Microsoft warns of 'Prestige' ransomware targeting business in Ukraine, Poland

An abstract image showing a series of blue 1's and 0's with the word ransomware displayed in red in the middle

Microsoft has warned of a new strain of ransomware, known as ‘Prestige’, that appears to be operating independently of known groups to target organisations across Ukraine and Poland.

Microsoft Threat Intelligence Center (MSTIC) first identified the novel ransomware on October 11, in attacks on companies within the transportation and logistics industry, all taking place within an hour of each other. In its ransom notes, the malware is simply identified as ‘Prestige ranusomware[sic].’


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Unlike other ransomware campaigns targeting Ukrainian government and public services, Prestige appears to be only directed towards businesses The threat actor behind the ransomware has not yet been identified, but Microsoft have noted similarities between its operations and those of Russian state-sponsored threat actors, including a shared pool of victims with the HermeticWiper malware strain.

Specific attack vectors for Prestige are being investigated, but in all cases seen in the wild thus far, its operators already had privileged credentials within their victim’s network.

Across the attacks, three distinct methodologies were used to deploy Prestige. In the first, its payload was copied to the ADMIN$ share of a system and remotely executed through a Windows Scheduled Task using Impacket.

The second was largely similar save for the use of a PowerShell command to execute the payload, with the third seeing the payload copied to an Active Directory Domain Controller, which then automatically deployed the ransomware to connected systems.

“It seems that the malicious actors have added the physical supply chain to their targets, possibly signalling that direct cyber-attacks aimed at the Ukrainian and Polish critical infrastructure have failed,” stated Avishai Avivi, CISO at SafeBreach.

Like several other strains of malware, Prestige uses advanced encryption standard (AES) encryption to obfuscate the files of its victims, affecting all files ending in any file extension contained within a hard-coded list. However, it also differs from recent exotic malware strains written in the programming language Rust, or Go, as Prestige uses the more traditional C++, specifically the free cryptography library CryptoPP.

In its blog post on the discovery, Microsoft published a hardcoded RSA X509 public key used to encrypt each of the affected files. It is likely that each version of Prestige comes with its own individual key, but this has not yet been confirmed.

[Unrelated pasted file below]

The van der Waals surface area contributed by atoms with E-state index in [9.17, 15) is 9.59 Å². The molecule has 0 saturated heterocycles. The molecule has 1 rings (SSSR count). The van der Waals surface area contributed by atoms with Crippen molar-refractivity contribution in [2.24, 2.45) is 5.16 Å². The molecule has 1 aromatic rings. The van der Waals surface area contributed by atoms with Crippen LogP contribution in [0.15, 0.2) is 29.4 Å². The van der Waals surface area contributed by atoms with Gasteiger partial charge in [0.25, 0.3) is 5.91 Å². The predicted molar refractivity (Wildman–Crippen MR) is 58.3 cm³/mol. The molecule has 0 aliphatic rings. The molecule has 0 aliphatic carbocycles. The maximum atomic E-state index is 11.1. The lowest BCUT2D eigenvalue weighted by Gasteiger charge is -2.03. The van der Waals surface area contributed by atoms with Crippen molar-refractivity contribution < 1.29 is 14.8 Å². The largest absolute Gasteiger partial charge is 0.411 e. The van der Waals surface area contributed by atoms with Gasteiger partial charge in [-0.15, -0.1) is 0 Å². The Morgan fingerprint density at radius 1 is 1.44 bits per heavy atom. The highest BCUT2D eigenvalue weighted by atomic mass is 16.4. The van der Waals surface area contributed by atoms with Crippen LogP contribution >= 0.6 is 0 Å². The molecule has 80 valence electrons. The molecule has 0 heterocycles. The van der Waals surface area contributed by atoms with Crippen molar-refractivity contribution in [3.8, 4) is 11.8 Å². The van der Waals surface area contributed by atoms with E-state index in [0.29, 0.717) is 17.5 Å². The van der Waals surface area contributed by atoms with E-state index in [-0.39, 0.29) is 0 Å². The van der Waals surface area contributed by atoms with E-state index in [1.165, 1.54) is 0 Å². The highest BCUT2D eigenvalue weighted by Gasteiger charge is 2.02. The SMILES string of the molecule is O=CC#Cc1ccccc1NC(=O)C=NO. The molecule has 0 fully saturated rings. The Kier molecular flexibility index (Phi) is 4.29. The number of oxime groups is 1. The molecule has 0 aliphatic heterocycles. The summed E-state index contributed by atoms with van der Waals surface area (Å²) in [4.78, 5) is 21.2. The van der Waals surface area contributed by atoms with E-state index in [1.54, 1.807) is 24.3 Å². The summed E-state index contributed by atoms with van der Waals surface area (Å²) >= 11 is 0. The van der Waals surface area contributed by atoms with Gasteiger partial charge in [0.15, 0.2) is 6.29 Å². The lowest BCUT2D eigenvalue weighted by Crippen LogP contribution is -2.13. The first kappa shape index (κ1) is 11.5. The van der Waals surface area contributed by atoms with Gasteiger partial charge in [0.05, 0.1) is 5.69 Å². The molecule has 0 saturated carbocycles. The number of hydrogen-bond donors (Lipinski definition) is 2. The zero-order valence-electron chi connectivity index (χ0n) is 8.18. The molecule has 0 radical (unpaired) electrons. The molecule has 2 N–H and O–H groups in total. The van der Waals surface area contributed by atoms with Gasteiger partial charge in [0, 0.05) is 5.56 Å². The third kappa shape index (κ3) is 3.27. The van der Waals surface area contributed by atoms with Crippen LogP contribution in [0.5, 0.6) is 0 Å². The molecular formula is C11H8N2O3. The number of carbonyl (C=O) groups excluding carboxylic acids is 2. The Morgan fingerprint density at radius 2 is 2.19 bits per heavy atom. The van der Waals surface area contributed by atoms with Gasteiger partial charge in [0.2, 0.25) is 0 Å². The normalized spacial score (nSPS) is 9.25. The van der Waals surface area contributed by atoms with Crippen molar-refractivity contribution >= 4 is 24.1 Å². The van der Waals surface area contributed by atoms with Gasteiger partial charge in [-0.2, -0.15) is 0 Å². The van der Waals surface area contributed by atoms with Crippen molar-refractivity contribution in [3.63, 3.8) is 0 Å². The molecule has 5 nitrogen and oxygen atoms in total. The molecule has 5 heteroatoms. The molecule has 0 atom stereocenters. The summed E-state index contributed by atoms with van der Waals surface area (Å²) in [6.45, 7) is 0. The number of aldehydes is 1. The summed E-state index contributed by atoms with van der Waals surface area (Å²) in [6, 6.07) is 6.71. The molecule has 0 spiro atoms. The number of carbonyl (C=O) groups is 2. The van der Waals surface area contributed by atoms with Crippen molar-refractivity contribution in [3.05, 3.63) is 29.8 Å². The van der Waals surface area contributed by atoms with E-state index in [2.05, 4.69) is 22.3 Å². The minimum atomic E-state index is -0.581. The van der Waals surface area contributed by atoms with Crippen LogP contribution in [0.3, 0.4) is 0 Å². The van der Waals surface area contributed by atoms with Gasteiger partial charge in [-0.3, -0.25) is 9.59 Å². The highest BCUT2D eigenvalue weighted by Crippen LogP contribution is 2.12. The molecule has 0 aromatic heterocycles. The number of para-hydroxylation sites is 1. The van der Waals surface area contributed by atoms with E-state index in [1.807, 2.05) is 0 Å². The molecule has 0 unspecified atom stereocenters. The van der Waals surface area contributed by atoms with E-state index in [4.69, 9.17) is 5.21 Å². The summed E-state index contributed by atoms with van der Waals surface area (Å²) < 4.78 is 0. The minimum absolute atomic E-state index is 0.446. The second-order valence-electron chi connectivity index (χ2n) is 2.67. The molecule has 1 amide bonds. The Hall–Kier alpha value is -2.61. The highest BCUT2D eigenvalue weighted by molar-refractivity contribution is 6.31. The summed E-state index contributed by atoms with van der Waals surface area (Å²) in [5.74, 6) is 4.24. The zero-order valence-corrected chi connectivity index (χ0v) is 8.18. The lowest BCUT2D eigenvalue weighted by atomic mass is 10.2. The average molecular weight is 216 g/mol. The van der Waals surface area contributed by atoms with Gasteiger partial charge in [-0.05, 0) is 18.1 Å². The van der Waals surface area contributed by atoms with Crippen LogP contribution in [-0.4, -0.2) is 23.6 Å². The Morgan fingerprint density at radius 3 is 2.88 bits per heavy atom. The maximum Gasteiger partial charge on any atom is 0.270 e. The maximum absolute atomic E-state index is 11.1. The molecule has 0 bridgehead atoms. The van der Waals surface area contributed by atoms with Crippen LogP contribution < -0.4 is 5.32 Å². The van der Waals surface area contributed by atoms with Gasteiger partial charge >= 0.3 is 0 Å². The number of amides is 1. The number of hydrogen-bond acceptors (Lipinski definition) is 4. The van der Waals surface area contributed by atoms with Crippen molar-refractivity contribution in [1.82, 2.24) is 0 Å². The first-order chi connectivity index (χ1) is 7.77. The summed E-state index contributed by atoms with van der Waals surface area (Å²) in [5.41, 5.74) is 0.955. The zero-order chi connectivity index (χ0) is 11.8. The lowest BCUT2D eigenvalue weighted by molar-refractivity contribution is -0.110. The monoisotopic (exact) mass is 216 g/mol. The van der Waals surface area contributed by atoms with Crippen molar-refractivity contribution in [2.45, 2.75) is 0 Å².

In advance of encryption, Prestige leverages control over the victim’s System32 directory to delete the functions associated with file redirection. It then deletes the system’s backup catalogue and all the volume shadow copies, which are backups and snapshots of files on a system that Windows automatically generates to safeguard data.

As is the case with most ransomware, a text file is then created on the victim’s device at path C:\Users\Public\README, containing a warning not to attempt to recover lost data and instructions on how to pay the threat actors for files to be returned. All encrypted data is appended with the extension ‘.enc’, which is registered under a custom file extension handler so that if any file is opened, the ransom note is instead opened. Custom file extensions have also been used in ransomware such as Gwisin, which has been found attacking pharmaceutical companies in South Korea.

MSTIC has advised organisations to follow best practice against ransomware, ensure good use of multi-factor authentication (MFA), and to watch out for a series of indicators of compromise (IoCs) within network environments. The unknown identity or goals of the strain, which has not been aligned with any of MSTIC's 94 tracked groups within the region, make it one of particular concern.

Rory Bathgate
Features and Multimedia Editor

Rory Bathgate is Features and Multimedia Editor at ITPro, overseeing all in-depth content and case studies. He can also be found co-hosting the ITPro Podcast with Jane McCallion, swapping a keyboard for a microphone to discuss the latest learnings with thought leaders from across the tech sector.

In his free time, Rory enjoys photography, video editing, and good science fiction. After graduating from the University of Kent with a BA in English and American Literature, Rory undertook an MA in Eighteenth-Century Studies at King’s College London. He joined ITPro in 2022 as a graduate, following four years in student journalism. You can contact Rory at or on LinkedIn.